Today's project is going to show you a sneaky little way to give burlap more of a feminine touch. Because of it's generally neutral colors and rough texture, I think of it as more of a masculine fabric, but my house is full of mama and three pink-lovin' girlies, so almost everything in our house gets a pink or ruffled or flowered make-over! Burlap is no exception.
Now I will tell you a story. We'll call it, "The Ugly Boxling".
Once upon a time there was an ugly Ziploc bag box -- no offense, Mr. Zip, that packaging may help your product fly off the shelves, but it's purdy darn ugly as a countertop decoration and diaper holder in my laundry room -- The little box felt sad that all the other items in Charlie's laundry room were getting make-overs and fresh coats of paint. Some of the new door handles poked fun of the little box, and the front-load washer complained excessively about having something so "ugly" placed upon her. The poor little box would cry herself to sleep every night.
One day, the Charlie Godmother came to visit the ugly boxling. Charlie thought of many different ways to transform the ugly boxling. A coat of spray paint? No, the rough edges would still show. Maybe adding cute trim after? Nah, it would take too many coats of paint to get it to look uniform. What's a girl to do? Toss the little ugly box? NO!!!
Hmmm... Perhaps I could create a beautiful dress for the little box, and then she wouldn't feel so out of place in the new laundry room?! Perfect!
All she needed was a little burlap, some scissors, hot glue, and some embellishments!
Step 1) Cut the top flaps from your ugly boxling and measure it from top to bottom and then around the entire box. Like this:
Add a couple inches to each measurement just in case... Always better to have too much and then cut it down than to not cut enough. You can always use the excess for flowers or other fun small things.
Cut out a rectangular piece of burlap using those two dimensions you just took.
Step 2) Decide how long you want your pleats and then cut out a strip that would wrap around your box 3x (so using your measurements, take the second number and multiply it by 3 to figure out how long to cut the pleat strip). It's okay if you can't find a piece that long, it's easy to patch in a new piece right along with your pleats. If you'd like more details on measuring, cutting, and sewing the pleats, visit my tutorial I did on pleated basket liners. :)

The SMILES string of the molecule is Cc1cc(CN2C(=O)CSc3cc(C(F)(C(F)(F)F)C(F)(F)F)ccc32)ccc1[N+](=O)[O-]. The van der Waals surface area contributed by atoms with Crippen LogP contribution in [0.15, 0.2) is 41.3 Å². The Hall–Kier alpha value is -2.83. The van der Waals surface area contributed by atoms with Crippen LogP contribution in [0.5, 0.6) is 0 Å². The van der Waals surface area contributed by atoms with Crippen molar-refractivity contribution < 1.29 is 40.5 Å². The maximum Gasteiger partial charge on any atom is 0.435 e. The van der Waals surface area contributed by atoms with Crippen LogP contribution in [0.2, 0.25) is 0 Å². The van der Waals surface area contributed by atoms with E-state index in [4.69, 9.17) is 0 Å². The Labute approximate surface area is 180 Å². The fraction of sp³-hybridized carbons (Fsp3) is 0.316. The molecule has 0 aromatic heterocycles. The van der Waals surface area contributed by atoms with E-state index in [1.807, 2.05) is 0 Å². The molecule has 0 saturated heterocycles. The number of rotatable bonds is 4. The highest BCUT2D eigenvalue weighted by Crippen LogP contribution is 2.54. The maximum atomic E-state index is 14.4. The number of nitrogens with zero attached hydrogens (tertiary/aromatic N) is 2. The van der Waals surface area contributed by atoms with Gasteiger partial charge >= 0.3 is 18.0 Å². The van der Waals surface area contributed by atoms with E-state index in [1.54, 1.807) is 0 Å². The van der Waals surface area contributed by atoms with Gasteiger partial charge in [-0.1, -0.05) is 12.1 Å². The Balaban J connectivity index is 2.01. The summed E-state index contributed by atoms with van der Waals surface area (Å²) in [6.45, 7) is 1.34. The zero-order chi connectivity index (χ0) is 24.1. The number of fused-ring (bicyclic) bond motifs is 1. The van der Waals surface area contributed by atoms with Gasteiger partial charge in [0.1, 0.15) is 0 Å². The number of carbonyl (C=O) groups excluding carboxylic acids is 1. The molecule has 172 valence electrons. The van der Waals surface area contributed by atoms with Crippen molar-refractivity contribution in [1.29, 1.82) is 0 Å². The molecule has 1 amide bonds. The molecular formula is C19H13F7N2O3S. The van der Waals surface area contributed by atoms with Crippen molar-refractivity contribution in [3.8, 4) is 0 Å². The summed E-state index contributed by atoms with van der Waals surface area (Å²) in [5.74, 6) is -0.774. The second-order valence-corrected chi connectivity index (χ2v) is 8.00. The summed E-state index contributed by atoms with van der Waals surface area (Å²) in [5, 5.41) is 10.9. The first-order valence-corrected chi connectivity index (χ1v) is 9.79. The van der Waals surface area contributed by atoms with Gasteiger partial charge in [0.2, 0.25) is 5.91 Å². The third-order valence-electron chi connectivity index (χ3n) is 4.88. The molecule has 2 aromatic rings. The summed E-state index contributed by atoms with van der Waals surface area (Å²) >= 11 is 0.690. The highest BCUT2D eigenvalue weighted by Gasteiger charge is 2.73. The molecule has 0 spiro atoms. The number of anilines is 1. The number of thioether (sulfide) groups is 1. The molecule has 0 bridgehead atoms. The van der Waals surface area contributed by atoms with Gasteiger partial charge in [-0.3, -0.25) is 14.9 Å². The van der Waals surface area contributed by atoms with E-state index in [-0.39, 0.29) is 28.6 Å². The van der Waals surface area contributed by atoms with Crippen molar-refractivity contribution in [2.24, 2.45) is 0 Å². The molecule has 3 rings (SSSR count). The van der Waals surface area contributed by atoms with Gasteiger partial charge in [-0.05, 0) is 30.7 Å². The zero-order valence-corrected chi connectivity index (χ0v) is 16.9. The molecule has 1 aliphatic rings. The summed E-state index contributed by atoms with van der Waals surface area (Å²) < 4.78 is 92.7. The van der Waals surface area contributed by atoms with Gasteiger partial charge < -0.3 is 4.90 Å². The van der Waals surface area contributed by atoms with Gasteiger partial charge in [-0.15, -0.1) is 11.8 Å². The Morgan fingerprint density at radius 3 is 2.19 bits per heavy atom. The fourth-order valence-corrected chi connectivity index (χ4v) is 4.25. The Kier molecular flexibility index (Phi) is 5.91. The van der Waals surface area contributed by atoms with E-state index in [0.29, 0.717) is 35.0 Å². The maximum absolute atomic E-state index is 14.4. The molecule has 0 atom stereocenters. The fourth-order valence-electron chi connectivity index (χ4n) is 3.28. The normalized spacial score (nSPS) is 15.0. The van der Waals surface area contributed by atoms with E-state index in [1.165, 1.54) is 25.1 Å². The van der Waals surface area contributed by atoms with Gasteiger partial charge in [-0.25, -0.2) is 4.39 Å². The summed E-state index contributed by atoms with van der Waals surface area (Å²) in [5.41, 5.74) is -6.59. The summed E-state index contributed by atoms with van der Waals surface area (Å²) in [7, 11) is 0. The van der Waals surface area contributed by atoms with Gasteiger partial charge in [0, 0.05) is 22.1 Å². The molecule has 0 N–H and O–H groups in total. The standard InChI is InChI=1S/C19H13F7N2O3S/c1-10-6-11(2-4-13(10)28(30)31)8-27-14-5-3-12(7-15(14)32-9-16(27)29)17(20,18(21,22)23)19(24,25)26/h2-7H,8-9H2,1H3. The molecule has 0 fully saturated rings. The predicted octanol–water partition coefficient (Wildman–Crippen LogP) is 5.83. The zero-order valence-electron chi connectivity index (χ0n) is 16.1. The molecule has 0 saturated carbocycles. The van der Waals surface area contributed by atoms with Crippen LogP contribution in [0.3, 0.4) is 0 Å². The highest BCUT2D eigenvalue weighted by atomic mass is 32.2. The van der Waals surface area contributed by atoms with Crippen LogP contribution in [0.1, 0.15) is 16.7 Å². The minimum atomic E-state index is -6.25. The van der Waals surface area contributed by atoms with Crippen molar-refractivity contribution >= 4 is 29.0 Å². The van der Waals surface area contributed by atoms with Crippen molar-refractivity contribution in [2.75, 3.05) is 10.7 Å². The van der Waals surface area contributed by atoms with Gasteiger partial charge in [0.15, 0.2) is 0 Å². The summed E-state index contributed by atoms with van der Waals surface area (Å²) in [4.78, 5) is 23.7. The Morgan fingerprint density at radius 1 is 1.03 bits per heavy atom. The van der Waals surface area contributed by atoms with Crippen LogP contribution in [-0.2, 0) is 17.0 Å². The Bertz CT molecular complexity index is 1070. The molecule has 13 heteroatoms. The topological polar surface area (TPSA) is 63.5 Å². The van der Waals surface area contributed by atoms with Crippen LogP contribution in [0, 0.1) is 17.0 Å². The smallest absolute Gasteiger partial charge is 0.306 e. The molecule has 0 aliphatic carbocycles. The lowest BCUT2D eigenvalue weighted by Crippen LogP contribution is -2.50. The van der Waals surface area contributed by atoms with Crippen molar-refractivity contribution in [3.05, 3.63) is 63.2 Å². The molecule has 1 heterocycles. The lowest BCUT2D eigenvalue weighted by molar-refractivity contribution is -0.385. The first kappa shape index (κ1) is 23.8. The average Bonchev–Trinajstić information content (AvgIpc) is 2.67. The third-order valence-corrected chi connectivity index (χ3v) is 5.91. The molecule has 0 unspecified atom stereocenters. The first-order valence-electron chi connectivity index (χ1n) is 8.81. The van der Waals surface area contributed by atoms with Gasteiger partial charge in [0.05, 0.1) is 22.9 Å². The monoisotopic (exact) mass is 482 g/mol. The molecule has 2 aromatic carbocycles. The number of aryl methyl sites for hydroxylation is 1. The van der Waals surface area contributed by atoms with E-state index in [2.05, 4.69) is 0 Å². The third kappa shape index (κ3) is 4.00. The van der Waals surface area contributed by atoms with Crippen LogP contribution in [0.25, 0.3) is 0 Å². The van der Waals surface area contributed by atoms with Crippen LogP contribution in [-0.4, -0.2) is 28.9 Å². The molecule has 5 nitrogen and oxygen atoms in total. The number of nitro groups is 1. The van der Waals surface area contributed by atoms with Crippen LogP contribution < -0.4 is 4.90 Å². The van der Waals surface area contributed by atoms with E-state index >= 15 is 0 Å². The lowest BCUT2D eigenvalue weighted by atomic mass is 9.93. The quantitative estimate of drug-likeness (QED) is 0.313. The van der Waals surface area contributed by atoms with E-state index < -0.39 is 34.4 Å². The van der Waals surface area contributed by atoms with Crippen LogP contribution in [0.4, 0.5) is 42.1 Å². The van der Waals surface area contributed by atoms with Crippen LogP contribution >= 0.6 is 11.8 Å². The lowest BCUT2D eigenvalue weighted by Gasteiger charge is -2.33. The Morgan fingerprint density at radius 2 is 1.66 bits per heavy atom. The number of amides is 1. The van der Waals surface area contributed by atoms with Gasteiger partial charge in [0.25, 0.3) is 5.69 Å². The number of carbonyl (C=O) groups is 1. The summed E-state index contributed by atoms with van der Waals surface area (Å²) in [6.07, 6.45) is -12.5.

Step 3) Once your long strip of pleats is sewn, place the right side of the pleats facing the wrong side of your rectangle piece. Since we're using burlap, there isn't really a right and wrong side, but I thought I'd clarify this just in case.
Step 4) Flip your pleats over the top of the rectangle piece, so now the wrong side of your pleat should be touching the right side of the rectangle piece, and it will give you a nice little edge along the top without the extra step of adding another piece of fabric!
And measure it up to your box to decide how far down you want to take it and how wide you'd like the top section. You can always just trim right along the bottom since we're leaving the bottom edge rough anyway. Since I was just discovering and figuring it out as I went along, mine ended up being shorter than my box, so I just cut a bit off of my box! Don't worry, Ugly Boxling was grateful for the trim. ;)
Step 5) Once you know how wide you want the top to be, go ahead and glue the pleats down. I just put a strip of hot glue right along the seam allowance and then pinched them together with my fingers. Since I was just using a low-heat craft glue gun, this wasn't a problem. Please remember to use something other than your fingers if your glue comes out very hot! Burlap has lots of little holes, so the glue goes through and WILL burn you!
Step 6) Now go ahead and glue the entire piece to your box! My extra couple inches came in handy when I wrapped mine around since I wanted a really clean finish, so I went ahead and took it right to the edge and then cut off the excess and glued it down. I also gave myself about an extra 1/4" at the top of the box, and when I was finished wrapping around the edges, I folded the top in to cover the raw, corrugated edges that were showing up top. :)
Step 7) EMBELLISH!
Once Charlie Godmother had worked her magic, the Ugly Boxling was transformed into a beautiful Boxerella...Errrr...something like that. And then she was stuffed full of baby diapers and wipes, and they lived...